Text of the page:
• Last modified 1704 days ago (Dec. 18, 2014)


Rural Marion couple builds dream home

Staff writer

Ken Stuchlik of rural Marion grew up farming with his father and brothers west of Lost Springs.

He went on to become an engineer for a large company, but farming remained in his blood.

About 10 years ago, he purchased a quarter section (160 acres) of land north of Marion with the intent of eventually retiring on it and working the land.

In May 2012, he and his wife, Malinda, moved onto the land, living in a camper as they built a house. They constructed a large metal shed to house the camper and store equipment.

After doing a lot of research, they purchased a log house package and began building their dream home, doing much of the work themselves during hours away from their full-time jobs. Fleming’s did the plumbing and installed a geo-thermal heating and cooling system. Stuchlik did the wiring.

After pouring the concrete for the basement and laying floor joists, they began cutting and laying the logs using a hoist on rollers. It was hard work and time-consuming, so they hired a crew from Missouri to finish constructing the log frame and rafters.

Stuchlik constructed many of the interior features.

“Malinda came up with ideas, and I created them,” Stuchlik said. “I’m the grunt guy. She’s the aesthetic person.”

They moved into their home about a year ago and finished the trim work and flooring a month ago.

They opened their house to friends and family Sunday.

The exterior walls are constructed of square-cut oak logs rounded on the outside. With no insulation necessary, the logs become walls on the inside.

The interior is open to the rafters and features a second-story loft overlooking the living room as well as two bedrooms and a bathroom. There is a master bedroom and bath on the ground floor.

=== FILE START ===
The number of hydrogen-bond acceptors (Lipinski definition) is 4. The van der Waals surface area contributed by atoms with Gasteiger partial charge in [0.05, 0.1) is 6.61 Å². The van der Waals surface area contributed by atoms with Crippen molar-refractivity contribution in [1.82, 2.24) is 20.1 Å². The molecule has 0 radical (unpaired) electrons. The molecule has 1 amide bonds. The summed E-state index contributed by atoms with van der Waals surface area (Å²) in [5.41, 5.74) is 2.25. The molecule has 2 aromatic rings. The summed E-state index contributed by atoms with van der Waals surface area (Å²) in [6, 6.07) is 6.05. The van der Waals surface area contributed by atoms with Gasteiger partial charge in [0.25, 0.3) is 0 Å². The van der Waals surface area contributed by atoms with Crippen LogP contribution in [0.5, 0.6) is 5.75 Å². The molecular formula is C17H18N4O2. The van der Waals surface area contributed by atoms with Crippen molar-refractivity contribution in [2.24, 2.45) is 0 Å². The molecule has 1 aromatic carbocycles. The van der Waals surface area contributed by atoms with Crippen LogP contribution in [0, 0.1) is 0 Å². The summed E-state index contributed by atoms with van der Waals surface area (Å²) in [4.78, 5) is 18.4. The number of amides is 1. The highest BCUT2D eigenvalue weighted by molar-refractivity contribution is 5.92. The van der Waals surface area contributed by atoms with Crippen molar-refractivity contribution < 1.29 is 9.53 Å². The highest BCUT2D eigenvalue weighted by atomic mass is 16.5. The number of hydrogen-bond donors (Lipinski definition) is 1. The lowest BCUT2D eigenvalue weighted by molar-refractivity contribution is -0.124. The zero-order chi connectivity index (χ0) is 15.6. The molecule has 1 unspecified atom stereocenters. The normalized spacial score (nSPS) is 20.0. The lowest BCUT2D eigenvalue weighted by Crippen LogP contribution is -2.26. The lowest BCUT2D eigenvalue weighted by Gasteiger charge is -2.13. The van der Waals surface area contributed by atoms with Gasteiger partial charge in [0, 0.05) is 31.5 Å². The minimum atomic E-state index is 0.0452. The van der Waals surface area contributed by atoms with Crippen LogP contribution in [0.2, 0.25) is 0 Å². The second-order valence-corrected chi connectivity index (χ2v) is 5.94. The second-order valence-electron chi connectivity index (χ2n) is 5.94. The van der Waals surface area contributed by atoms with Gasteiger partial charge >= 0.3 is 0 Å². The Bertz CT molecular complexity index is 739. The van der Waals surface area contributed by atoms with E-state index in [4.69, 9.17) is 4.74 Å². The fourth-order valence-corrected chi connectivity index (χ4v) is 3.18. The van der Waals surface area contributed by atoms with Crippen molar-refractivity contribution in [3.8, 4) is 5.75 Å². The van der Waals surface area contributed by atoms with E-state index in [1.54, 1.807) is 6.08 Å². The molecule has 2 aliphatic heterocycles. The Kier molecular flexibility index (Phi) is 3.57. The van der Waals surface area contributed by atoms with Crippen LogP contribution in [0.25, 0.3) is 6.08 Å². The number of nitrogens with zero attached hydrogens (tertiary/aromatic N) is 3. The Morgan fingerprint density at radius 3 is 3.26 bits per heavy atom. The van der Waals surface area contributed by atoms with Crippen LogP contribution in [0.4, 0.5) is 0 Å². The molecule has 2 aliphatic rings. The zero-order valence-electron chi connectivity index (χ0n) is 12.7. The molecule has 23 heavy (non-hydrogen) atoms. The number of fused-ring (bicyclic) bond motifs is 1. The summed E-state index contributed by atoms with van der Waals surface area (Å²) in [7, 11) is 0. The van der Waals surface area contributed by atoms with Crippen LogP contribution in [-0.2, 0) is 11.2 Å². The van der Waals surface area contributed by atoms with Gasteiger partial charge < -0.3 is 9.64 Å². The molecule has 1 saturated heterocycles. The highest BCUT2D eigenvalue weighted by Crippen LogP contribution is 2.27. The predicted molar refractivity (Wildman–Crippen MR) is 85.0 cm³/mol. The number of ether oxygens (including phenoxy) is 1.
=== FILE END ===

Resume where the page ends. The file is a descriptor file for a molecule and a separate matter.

Ceiling beams feature prominently throughout the interior. Floors and vaulted ceilings are finished with tongue and groove pinewood.

A stone, high-efficiency, wood-burning fireplace is the central focus of the living room. The Stuchliks used a cedar tree to create the mantel.

In addition to providing an expansive view of the landscape, large windows on the south side of the house provide solar heat and light in winter.

Constructing a log house presented a special challenge, Stuchlik said. The logs were not completely dry, so window frames and sheet-rocked interior walls were required to be installed in a “floating” condition to allow for shrinkage and settling. The company that sold the package sent a representative to make sure it was done right.

“You have to know in advance where everything goes,” Stuchlik said. “You can’t change it after it’s in place.”

The house has full-length porches on front and back. It has a full basement that is not yet finished. Sliding doors lead to a sunken patio underneath a section of the back porch.

Ken retired from his job a year ago. Malinda continues to work as a special education teacher at Circle High School near Towanda. They hope to enjoy their home for many years to come.

“We could not have afforded to have someone else build it,” Malinda said. “We saved a significant amount by doing it ourselves. It was a lot of work, and we’re pleased it turned out as well as it did.”

Ken said the project turned out to be bigger than they originally thought, but he’s happy with it.

“With the Good Lord, my mom’s prayers, and a few helpers along the way, we got it done,” he said.

He is doing what he dreamed of years ago. He is farming the land using equipment he acquired along the way. He plans to add livestock in the future.

Last modified Dec. 18, 2014